These responses translate to my brand. This is not the brand I decided to market. This is me. This is how people see me. My respondents listed many qualities that I value, some that even align with what I admire about other people. Now that I have a clearer sense of my output, I can better manage my brand. I am cognizant of how I am being perceived and can better understand why people relate to me or don’t.

I learned in a graduate course that companies and organizations establish their mission, values and guiding principles to remind employees of what is important and what is expected of them as members of their community. Identifying your brand and your values can serve as a personal set of guiding principles. When faced with a dilemma at work or in a relationship, think about what makes sense for you. Your coworker’s suggestion or your friend’s advice may not be aligned with your brand.

Ask yourself these questions:

  • Do my actions fit my brand?
  • Am I doing this because it is what makes sense and feels right to me?
  • Does this decision reflect the person I am?

Think about some ways to measure your brand. Look up some personal brand exercises or message me and I’ll send you the questions I used. Do some research and see what people really think. Maybe a Google form survey instead of an email will be more conducive to getting honest answers. After reviewing the responses, ask:

  • How close is the feedback to what you know about yourself?
  • Did you learn anything new?
  • How does this information inform how you maintain your brand moving forward?

BE AWARE OF HOW YOU PRESENT IN DIFFERENT SETTINGS

My next steps involve transferring my personal brand in a work environment. I have no plans to leave my job in the near future because I feel like it’s a great fit for what I want to do and where I see myself growing. I want my colleagues to know me as a professional, but also get a sense of the real person that I am. Sometimes that person is inappropriate or petty, so I have to swallow my words and settle for an inconspicuous facial expression. I don’t need those elements to be associated with my brand among my colleagues. It doesn’t mean I’m being fake but I prefer to make positive impressions on people. One day, I’ll reach a level in my career where I can be my total self and it will be embraced or at least tolerated because of my value to that organization. I want to switch from being the person that holds back to accommodate others’ comfort to being the person whose comforts are accommodated, like several of my senior-level colleagues. My friends understand how crazy I can be and that’s more than enough for me to feel like myself.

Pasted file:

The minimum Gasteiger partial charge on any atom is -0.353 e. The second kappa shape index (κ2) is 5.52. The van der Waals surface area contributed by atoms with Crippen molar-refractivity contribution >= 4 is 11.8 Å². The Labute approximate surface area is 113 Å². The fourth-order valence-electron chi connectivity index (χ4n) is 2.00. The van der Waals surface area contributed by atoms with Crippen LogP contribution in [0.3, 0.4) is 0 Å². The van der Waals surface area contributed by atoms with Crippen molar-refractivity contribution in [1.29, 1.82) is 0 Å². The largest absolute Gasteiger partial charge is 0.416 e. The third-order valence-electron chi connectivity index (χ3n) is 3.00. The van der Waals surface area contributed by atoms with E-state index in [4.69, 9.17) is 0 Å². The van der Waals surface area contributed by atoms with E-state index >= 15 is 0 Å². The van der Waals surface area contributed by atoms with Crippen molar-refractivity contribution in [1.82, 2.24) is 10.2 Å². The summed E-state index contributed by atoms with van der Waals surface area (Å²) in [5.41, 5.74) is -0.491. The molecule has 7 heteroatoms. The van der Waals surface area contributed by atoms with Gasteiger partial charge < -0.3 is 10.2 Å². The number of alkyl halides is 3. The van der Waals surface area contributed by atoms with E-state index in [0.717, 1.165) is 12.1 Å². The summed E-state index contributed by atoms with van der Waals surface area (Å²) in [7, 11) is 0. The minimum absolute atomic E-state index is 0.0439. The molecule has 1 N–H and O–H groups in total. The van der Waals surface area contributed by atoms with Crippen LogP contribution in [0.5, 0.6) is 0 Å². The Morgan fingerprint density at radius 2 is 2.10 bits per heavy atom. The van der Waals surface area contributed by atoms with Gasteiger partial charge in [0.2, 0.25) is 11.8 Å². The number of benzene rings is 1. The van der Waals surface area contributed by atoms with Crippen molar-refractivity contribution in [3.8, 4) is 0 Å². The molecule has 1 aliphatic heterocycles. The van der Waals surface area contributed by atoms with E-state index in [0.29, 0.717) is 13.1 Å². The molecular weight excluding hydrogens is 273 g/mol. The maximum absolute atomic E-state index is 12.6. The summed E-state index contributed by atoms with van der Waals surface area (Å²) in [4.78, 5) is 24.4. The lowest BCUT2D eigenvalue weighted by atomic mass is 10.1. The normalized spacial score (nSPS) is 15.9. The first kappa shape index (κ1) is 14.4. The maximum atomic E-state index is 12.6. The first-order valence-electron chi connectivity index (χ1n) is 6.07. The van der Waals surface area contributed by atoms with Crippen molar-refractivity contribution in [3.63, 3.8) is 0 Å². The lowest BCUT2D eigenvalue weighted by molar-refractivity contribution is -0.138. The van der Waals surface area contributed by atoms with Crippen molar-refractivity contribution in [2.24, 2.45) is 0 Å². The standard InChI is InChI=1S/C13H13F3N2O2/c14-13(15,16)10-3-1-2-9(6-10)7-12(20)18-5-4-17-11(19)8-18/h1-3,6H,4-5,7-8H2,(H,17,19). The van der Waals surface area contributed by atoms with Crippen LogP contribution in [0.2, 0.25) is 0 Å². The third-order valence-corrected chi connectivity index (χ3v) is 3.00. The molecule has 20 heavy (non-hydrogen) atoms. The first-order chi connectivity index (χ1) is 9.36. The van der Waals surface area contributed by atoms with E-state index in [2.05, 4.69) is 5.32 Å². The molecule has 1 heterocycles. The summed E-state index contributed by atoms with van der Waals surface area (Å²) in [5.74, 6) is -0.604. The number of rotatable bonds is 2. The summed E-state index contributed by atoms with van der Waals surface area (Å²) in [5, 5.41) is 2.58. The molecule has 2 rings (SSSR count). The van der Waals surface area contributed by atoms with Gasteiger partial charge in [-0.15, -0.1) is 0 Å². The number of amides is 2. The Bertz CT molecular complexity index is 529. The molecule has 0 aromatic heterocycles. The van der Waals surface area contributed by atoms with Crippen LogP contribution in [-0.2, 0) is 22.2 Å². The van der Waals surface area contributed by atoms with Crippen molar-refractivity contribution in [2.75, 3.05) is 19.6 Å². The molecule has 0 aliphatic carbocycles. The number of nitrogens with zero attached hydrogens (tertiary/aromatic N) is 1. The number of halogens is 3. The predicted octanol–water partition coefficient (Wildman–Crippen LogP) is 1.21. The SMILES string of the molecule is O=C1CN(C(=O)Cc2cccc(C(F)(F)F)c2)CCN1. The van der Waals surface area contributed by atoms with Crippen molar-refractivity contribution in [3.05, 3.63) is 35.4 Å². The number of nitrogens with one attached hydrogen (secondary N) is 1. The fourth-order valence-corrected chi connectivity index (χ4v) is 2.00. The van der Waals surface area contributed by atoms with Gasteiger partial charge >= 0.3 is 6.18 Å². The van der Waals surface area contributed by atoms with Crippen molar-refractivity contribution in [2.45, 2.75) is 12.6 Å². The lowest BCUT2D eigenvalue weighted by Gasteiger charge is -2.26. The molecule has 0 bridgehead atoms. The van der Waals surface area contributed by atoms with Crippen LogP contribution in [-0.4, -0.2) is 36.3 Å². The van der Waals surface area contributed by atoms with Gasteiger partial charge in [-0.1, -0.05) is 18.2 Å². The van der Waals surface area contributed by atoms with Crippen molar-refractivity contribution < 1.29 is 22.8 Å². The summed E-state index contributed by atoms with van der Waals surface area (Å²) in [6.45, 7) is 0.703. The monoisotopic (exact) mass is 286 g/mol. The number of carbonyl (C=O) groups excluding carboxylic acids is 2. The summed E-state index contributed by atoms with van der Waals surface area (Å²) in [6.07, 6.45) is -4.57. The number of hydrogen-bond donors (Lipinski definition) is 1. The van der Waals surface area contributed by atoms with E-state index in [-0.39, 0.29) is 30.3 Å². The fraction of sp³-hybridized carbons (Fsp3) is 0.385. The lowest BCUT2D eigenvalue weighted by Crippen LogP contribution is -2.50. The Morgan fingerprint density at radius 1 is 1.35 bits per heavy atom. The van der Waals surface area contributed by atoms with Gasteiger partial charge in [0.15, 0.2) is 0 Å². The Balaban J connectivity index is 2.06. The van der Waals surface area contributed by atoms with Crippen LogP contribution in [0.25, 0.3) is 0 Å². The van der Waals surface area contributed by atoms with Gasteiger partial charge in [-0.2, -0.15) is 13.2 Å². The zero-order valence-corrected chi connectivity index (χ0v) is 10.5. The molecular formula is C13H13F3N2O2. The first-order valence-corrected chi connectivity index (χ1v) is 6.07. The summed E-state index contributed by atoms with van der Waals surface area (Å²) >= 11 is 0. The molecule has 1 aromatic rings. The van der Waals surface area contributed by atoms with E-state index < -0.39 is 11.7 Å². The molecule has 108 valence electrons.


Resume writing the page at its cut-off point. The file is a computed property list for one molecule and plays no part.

Every day, I work to position myself as the person I want to be without deviating from the person I actually am. It can be challenging. I want to say “no” to some people and their requests, but I feel obligated to relatives and close friends. I want to scream in frustration at work some days. I want to quit caring about unfavorable situations from the past that still bother me. It takes self-care and intentional management of your personal brand to do what you can until you can do what you want. Next time I hear “just be yourself”, I’ll respond, “I’m working on it.”

What are three words that describe your personal brand?

Charlia is dedicated to helping others overcome various forms of social isolation through community-building programs and efforts. She currently works as a Project Manager in AARP’s Public Policy Institute, focusing on the development of resources and programs to empower family caregivers in multicultural populations. She is obsessed with understanding identity to promote effective communication that will lead to compassion and healthy relationships – the key to establishing emotional intelligence. Outside of work, Charlia spends time with her daughter Jayce, pet chiweenie Desmond, and as a Girl Scout Troop Leader for two troops in Washington, DC.

Connect with Charlia on IG: @iamcharlia, on Twitter for personal rants @LiaBiaTia or for polished thoughts @CharliaCares.